I felt so. Much. Like. You. In the Mormon church. And so my solution was to just find a better boat. Everything has been better. Everything. Prayer, theology, beauty, Sunday worship, philosophy, metaphysics, cosmology, my relationship with other people in the church.

    I guess I’m wondering why so many Mormons do feel like there isn’t any other option. Many say they’ve looked around and can’t find any other church that provides for their particular set of needs. I guess I’m not going to question that too much, but it does make me wonder. Other groups and religions have charity, faith, love, hope, service, etc. in abundance! They’re just embedded in a different culture so it’s going to feel different until you acculturate a little. No, another church is not going to feel like “home.” It’s a new, strange, weird, different experience. That’s just part of the process. If you grew up Mormon and visit a mosque, it’s going to feel weird. That doesn’t mean Islam isn’t the right place for you, it just means you have to reframe your expectations and question your assumptions about what you should expect from other people to feel welcomed.

    Likewise, some people say things along the lines of, “I feel like I want to leave sometimes, but Mormonism has the best people I’ve come across” or “I have never felt more loved than in the Mormon church.” But again, these ideas seem to me to be somewhat myopic – the way that love and goodness are expressed are going to be culturally embedded. The other interesting thing about statements like this is that you don’t choose a hospital based on whether it contains the fewest or least sick people.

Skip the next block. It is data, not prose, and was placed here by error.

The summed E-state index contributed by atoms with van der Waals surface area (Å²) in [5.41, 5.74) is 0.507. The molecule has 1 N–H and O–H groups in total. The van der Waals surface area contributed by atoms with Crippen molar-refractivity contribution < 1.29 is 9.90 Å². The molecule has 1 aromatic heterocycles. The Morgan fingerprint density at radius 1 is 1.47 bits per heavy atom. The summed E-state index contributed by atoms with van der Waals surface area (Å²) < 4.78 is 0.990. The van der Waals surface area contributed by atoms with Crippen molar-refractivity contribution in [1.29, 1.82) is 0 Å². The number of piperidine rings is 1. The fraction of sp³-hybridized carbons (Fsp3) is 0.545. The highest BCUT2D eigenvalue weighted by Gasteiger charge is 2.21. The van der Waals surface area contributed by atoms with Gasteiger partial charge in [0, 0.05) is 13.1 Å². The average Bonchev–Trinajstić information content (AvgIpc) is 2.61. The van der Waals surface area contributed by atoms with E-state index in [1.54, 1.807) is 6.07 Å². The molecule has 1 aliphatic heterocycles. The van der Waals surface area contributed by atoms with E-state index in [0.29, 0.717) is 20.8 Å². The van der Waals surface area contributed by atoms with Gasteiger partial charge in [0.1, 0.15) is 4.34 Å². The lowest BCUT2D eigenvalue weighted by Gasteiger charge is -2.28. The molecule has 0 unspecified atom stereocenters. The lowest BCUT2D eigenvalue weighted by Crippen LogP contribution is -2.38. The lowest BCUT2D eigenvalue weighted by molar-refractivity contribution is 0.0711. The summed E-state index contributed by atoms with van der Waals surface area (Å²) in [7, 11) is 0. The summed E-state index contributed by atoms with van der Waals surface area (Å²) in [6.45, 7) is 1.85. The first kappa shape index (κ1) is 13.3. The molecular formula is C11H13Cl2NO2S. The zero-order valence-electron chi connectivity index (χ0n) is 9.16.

I hope this doesn’t sound critical. I am truly supportive of everyone in this journey because it’s all so hard for all of us. But it’s so hard for me to understand someone who *may* be welcomed happily and warmly on another boat, yet clings desperately as a barnacle to a different one.

  26. Arthur,
    I don’t doubt anything that you say. Maybe someday I’ll move to a new faith (I’ve talked in the past about my interest in Unitarianism). However, right now, I do feel called to be Mormon, whatever that means in my case.